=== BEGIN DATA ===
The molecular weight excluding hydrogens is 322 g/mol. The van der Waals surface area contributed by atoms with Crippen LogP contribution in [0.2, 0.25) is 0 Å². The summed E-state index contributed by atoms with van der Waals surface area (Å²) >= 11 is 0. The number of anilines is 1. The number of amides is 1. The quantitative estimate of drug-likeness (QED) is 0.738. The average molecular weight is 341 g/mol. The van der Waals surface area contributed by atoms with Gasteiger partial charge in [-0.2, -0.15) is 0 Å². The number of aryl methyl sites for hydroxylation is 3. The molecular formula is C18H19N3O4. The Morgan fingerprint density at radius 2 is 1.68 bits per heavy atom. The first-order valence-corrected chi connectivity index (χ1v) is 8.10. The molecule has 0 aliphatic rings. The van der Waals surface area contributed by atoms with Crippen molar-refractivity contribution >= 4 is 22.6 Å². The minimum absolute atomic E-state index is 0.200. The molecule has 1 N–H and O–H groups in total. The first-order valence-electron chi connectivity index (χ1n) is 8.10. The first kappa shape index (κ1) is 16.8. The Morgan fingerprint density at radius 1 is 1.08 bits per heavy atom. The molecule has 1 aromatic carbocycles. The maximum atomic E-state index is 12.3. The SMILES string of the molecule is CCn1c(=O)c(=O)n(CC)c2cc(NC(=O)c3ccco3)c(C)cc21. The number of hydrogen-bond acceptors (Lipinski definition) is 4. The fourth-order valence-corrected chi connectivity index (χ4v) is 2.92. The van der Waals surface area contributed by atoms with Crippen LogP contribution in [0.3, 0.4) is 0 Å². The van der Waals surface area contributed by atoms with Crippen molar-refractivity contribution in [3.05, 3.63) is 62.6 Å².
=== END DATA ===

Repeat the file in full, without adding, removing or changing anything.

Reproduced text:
The molecular weight excluding hydrogens is 322 g/mol. The van der Waals surface area contributed by atoms with Crippen LogP contribution in [0.2, 0.25) is 0 Å². The summed E-state index contributed by atoms with van der Waals surface area (Å²) >= 11 is 0. The number of anilines is 1. The number of amides is 1. The quantitative estimate of drug-likeness (QED) is 0.738. The average molecular weight is 341 g/mol. The van der Waals surface area contributed by atoms with Gasteiger partial charge in [-0.2, -0.15) is 0 Å². The number of aryl methyl sites for hydroxylation is 3. The molecular formula is C18H19N3O4. The Morgan fingerprint density at radius 2 is 1.68 bits per heavy atom. The first-order valence-corrected chi connectivity index (χ1v) is 8.10. The molecule has 0 aliphatic rings. The van der Waals surface area contributed by atoms with Crippen molar-refractivity contribution >= 4 is 22.6 Å². The minimum absolute atomic E-state index is 0.200. The molecule has 1 N–H and O–H groups in total. The first-order valence-electron chi connectivity index (χ1n) is 8.10. The first kappa shape index (κ1) is 16.8. The Morgan fingerprint density at radius 1 is 1.08 bits per heavy atom. The molecule has 1 aromatic carbocycles. The maximum atomic E-state index is 12.3. The SMILES string of the molecule is CCn1c(=O)c(=O)n(CC)c2cc(NC(=O)c3ccco3)c(C)cc21. The number of hydrogen-bond acceptors (Lipinski definition) is 4. The fourth-order valence-corrected chi connectivity index (χ4v) is 2.92. The van der Waals surface area contributed by atoms with Crippen LogP contribution in [0.3, 0.4) is 0 Å². The van der Waals surface area contributed by atoms with Crippen molar-refractivity contribution in [3.05, 3.63) is 62.6 Å².